LAA vs. LAD: Perseverance vs. momentum
June, 11, 2012
By Mark Saxon | ESPNLosAngeles.com
The Angels' three yearly games at Dodger Stadium are among my favorite days of the season, and not just because I can go door-to-door from my house about an hour faster than I reach Angel Stadium.
Like all the good regional interleague rivalries, Angels-Dodgers is as much a clash of demographics as of baseball teams. For two counties that border each other, L.A. and Orange counties don’t have much in common aside from traffic, mountains and sunny beaches.
This season, the Dodgers are scrappy overachievers, plowing through an endless string of injuries, including one to the best player in the National League. Without Matt Kemp, they somehow just completed a 7-3 road trip and have the best record in baseball. They’re the embodiment of a team.
The Angels, flush with new revenues, were the shiny new object this spring -- before they played so poorly in April that everyone rushed to consign them to the junk heap. Over time, their talent began to shine through and, for the past few weeks, they’ve been as dangerous as any team in baseball.
This week’s series is a clash of perseverance vs. momentum.
The Angels’ momentum isn’t only a product of their 14-4 record since May 22, it’s derived in part from their dominance of the Dodgers (and the rest of their league) in recent years. The Angels haven’t lost a season series to the Dodgers since 2006. They’re the only team in baseball that has played at least 10 games at Dodger Stadium and has a winning record (22-21) there (courtesy of Katie Sharp, ESPN Stats and Info).
Since 2010, the Angels’ edge has been at its sharpest. They have outscored the Dodgers 60-36 in those 12 games, winning nine of them.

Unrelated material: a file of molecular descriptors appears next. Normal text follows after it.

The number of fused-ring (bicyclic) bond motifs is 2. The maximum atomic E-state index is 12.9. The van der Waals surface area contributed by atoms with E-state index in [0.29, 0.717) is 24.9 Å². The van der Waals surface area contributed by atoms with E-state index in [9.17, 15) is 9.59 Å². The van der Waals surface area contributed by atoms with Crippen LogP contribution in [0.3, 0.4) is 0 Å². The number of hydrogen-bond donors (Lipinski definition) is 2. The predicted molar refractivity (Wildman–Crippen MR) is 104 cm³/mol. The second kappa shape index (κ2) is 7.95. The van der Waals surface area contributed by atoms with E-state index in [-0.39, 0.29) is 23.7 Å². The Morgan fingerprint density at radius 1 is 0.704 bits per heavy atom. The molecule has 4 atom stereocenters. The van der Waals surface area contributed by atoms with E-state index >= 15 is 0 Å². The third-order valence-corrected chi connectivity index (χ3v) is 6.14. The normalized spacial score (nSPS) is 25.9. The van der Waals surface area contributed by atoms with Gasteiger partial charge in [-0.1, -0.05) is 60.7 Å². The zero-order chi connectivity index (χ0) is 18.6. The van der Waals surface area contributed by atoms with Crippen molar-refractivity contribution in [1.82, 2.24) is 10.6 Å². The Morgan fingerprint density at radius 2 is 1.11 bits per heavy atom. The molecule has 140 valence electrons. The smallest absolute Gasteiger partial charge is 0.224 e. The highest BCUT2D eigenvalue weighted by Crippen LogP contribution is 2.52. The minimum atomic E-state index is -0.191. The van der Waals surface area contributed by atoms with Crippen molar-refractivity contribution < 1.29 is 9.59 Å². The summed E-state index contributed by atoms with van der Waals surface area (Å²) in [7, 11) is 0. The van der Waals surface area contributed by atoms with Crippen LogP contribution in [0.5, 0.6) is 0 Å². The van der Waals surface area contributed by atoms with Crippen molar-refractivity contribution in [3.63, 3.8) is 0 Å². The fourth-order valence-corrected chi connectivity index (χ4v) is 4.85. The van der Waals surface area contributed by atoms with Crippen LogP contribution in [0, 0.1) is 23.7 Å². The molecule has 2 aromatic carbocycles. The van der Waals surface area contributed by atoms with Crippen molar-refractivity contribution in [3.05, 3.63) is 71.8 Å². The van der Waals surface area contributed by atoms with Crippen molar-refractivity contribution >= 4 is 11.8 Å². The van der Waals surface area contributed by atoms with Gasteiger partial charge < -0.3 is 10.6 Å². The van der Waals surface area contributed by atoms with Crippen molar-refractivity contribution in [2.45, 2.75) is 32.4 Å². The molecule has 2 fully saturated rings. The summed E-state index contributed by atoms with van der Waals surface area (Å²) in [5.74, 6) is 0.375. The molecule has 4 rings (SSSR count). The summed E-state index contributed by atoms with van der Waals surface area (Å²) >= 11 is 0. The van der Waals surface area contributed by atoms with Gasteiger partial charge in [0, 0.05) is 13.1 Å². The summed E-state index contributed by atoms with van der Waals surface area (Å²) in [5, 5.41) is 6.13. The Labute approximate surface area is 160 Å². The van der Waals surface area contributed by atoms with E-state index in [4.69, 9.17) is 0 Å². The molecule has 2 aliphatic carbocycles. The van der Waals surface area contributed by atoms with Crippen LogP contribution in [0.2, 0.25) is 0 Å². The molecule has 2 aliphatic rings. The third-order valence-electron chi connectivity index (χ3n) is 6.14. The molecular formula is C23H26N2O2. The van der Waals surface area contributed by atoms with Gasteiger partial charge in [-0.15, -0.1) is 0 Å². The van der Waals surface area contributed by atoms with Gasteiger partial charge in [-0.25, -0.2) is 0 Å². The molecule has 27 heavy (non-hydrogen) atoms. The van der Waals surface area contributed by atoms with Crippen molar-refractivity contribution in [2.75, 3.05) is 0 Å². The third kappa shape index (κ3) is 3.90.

And this year, they have Albert Pujols, who -- for the past few weeks -- looks a lot like Albert Pujols. They also have Mark Trumbo, an emerging star, and Mike Trout, a burgeoning superstar.
Both teams have brilliant starting rotations, though they came at it from different angles. The Dodgers’ starters rank second in ERA in the NL, the Angels’ rank second in the AL.
Since the respective front offices fixed their bullpens, those have become strengths. The Dodgers’ tweak was internal, promoting hard-thrower Kenley Jansen to the closer role. The Angels had to go outside the organization, with general manager Jerry Dipoto landing hard-throwing right-hander Ernesto Frieri and instantly flipping a liability into an asset.
Neither team tends to score a lot of runs, though the Dodgers are averaging six runs a game over their past five (even with a no-hitter in the middle), while the Angels just romped through Coors Field, piling up 28 runs in three games.
They do have some things in common, including Angels manager Mike Scioscia, whom the Dodgers are honoring with a bobblehead Tuesday night, and first-base coach Alfredo Griffin. Scioscia and Griffin were teammates on some great Dodgers teams in the 1980s, including another overachieving group from 1988.
Bobby Abreu thought he had more left in the tank this spring and he’s showing it, about 30 miles north of where he figured he would. The Angels, flush with outfielders, released Abreu in late April and he’s batting .326 with a .442 on-base percentage for the Dodgers, who have seen outfielders go down in droves.
Two other ex-Angels, Juan Rivera and Adam Kennedy, also have chipped in for the Dodgers well after the Angels gave up on them.
As usual, when these two teams meet, they have just enough in common to want it that much more.